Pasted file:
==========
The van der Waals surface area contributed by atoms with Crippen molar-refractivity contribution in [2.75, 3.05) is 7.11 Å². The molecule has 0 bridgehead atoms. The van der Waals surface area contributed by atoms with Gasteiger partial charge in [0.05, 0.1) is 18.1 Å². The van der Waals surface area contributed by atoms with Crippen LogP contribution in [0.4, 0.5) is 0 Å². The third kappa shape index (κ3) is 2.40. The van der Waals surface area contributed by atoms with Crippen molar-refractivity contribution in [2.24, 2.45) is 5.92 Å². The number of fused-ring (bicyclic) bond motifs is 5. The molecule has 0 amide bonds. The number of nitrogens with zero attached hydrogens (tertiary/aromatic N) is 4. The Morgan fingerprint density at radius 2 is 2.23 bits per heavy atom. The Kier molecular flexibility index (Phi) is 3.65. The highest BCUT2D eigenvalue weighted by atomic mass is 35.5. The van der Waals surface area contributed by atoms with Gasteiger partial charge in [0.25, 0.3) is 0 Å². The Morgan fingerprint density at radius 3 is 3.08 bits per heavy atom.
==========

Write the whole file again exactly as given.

The van der Waals surface area contributed by atoms with Crippen molar-refractivity contribution in [2.75, 3.05) is 7.11 Å². The molecule has 0 bridgehead atoms. The van der Waals surface area contributed by atoms with Gasteiger partial charge in [0.05, 0.1) is 18.1 Å². The van der Waals surface area contributed by atoms with Crippen LogP contribution in [0.4, 0.5) is 0 Å². The third kappa shape index (κ3) is 2.40. The van der Waals surface area contributed by atoms with Crippen molar-refractivity contribution in [2.24, 2.45) is 5.92 Å². The number of fused-ring (bicyclic) bond motifs is 5. The molecule has 0 amide bonds. The number of nitrogens with zero attached hydrogens (tertiary/aromatic N) is 4. The Morgan fingerprint density at radius 2 is 2.23 bits per heavy atom. The Kier molecular flexibility index (Phi) is 3.65. The highest BCUT2D eigenvalue weighted by atomic mass is 35.5. The van der Waals surface area contributed by atoms with Gasteiger partial charge in [0.25, 0.3) is 0 Å². The Morgan fingerprint density at radius 3 is 3.08 bits per heavy atom.